Blacks see Maryland economy worsening

Experts say pessimism arises partly from politics

The Sun Poll

April 23, 2005|By Kelly Brewington | Kelly Brewington,SUN STAFF

Six and a half years ago, the African-Americans in Maryland who thought the economy was improving outnumbered by 5 to 1 those who said the economy was worsening.

Today, the numbers are almost reversed, with blacks who are pessimistic outnumbering optimistic ones more than 3 to 1.

Experts say the shift in The Sun Poll of Maryland voters might have relatively little to do with the state's economic health - possibly relating more to state and national politics and whether African-Americans who tend to vote Democratic have confidence in a Republican-dominated government.

From 1998 through 2003, African-Americans in Maryland have been generally more optimistic than whites about the health of the state's economy. But for the past two years, blacks have been more likely to say the economy is getting worse, a recent Sun poll found.

The current survey, conducted April 11-13 among 1,000 likely voters in the 2006 Maryland gubernatorial election, revealed 42 percent of blacks said the economy is worsening, while 12 percent of blacks say it's getting better. The margin of error is 3.2 percent, though it is slightly larger for individual demographic groups.

There's no simple answer to explain the grim economic outlook held by Maryland's African-American population.

Theories range from disparities in educational attainment - which can result in blacks earning less, on average, than whites - to black unemployment figures, which have been consistently higher than the Maryland average.

In 2003, Maryland's average black unemployment rate was 6.7 percent, nearly twice the whites' 3.6 percent, according to the Bureau of Labor Statistics.

"I guess as long as you have a job, you're doing OK, but if you don't have a job, it's not good," said Michael Small, 44, a Maryland Transit Administration bus driver from Baltimore, who added that he thinks the economy could be doing better.

But some economists suggest attitudes have more to do with politics than economic indicators such as unemployment and job growth.

"In 1998, we had a Democratic governor and a Democratic president, and today we have neither," said Anirban Basu, chief executive officer of Sage Policy Group, a Baltimore economic and policy consulting firm.

"For some people, the world really shifted," he said. "I would suspect some African-Americans see they have less political influence and less economic power, too. The two are related."

Low point in 2003

Historical poll figures show thatAfrican-Americans' outlook on the Maryland economy hit a low point in January 2003, corresponding with the beginning of Gov. Robert L. Ehrlich Jr.'s term. Then, just 9 percent of African-Americans said the economy was getting better, while 41 percent said it was worsening.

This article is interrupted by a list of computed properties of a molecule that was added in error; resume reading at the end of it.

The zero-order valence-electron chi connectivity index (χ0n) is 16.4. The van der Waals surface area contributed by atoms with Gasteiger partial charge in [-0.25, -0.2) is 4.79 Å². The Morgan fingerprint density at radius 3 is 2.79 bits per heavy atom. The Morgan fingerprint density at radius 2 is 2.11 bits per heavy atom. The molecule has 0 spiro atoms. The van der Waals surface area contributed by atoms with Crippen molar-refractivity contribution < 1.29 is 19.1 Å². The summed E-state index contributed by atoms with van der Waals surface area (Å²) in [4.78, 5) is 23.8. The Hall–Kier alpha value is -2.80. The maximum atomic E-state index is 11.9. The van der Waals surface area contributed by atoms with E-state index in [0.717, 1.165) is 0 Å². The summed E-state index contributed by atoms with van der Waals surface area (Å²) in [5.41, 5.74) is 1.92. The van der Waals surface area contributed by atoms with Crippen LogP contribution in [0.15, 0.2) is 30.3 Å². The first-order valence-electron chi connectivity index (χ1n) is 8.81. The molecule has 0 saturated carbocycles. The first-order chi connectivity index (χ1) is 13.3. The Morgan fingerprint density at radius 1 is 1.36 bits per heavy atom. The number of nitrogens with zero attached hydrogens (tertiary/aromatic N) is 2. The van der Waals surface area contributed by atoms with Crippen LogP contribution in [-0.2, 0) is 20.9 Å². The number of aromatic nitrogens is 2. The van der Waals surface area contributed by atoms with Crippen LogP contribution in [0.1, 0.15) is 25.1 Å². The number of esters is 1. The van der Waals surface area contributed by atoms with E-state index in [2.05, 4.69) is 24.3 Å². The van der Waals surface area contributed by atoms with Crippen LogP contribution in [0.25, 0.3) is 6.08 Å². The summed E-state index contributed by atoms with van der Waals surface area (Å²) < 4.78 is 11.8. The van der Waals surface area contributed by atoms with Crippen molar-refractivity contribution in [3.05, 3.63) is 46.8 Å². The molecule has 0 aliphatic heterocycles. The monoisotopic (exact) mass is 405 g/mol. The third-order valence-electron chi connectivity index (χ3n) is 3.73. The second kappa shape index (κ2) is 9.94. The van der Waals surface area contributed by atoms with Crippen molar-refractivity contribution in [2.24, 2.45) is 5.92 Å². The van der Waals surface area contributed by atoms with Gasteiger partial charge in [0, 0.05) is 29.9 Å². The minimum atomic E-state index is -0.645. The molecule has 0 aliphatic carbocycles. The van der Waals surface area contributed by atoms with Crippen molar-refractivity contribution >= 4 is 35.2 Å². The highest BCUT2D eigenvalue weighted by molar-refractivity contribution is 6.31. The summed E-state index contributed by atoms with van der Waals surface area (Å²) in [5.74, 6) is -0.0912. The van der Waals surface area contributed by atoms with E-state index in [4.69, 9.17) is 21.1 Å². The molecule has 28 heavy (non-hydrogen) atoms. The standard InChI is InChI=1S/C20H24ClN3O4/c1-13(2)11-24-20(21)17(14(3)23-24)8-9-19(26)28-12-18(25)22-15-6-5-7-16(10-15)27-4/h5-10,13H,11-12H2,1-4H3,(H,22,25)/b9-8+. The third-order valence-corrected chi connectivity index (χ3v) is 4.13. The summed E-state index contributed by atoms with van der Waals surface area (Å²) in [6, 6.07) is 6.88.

African-Americans, who tend to vote Democratic, are likely less supportive of Ehrlich's economic policies, said Keith Haller, president of Potomac Survey Research, which conducted the Sun polls.

"It's clear they are seeing Maryland's economic health as a political issue," he said. "Clearly, they were more optimistic than white voters, but then there was a marked shift in 2003, with African-Americans, which has carried through to now."

Small, who was questioned for The Sun poll, said he doesn't think Ehrlich's economic policies have helped the working and middle class.

"So far, I haven't really seen him do too much of anything except being on TV and talking about slots," said Small, who added that he is a Democrat but has voted for Republicans.

Others said they think the administration has done little to close the wealth gap between blacks and whites.

"I don't really see them reaching out to the disenfranchised," said Emanuel Smith, 52, a program analyst from Bowie. "I don't think they are very interested, frankly. That's because there's a bunch of people in Maryland who do well, but if you look among the races and socioeconomic status, you will see a big disparity."

White Marylanders were also bleak about the economy in 2003, when 10 percent said it was getting better and 33 percent said it was worsening. But whites have grown more optimistic over the past two years, poll results show.

Whites, for instance, were evenly split in this month's survey, with 23 percent saying the economy is improving and 22 percent saying it's worsening.

Some experts point to policy, rather than ideology, as the reason blacks said the economy has worsened.

Nationwide, African-Americans made significant economic gains during President Bill Clinton's second term.

"The reason why Bill Clinton was so popular among African-Americans during his second term was that [average] African-American family household income increased by $5,000," said David Bositis, senior research analyst at the Joint Center for Political and Economic Studies, a think tank on black issues.

White household income increased by about $4,000 during the same period, Bositis said.

Some left behind

"There is a feeling sometimes that even when the overall economy is doing well, some people are being left behind," said Basu. "That was the predominant view of many Americans, and Marylanders too, in Clinton's first term."

But during his second term, economic recovery appeared broadly shared among all Americans, he said. Then came the Sept. 11 attacks and the recession, and Americans across the board trended to be pessimistic about the economy.

The national unemployment rate increased, but more sharply for blacks. In Maryland, black unemployment hit double digits in 2002 - with an annual average of 11.6 percent.

Said Bositis: "That was, of course, a big disappointment after the kinds of gains taking place under Clinton."

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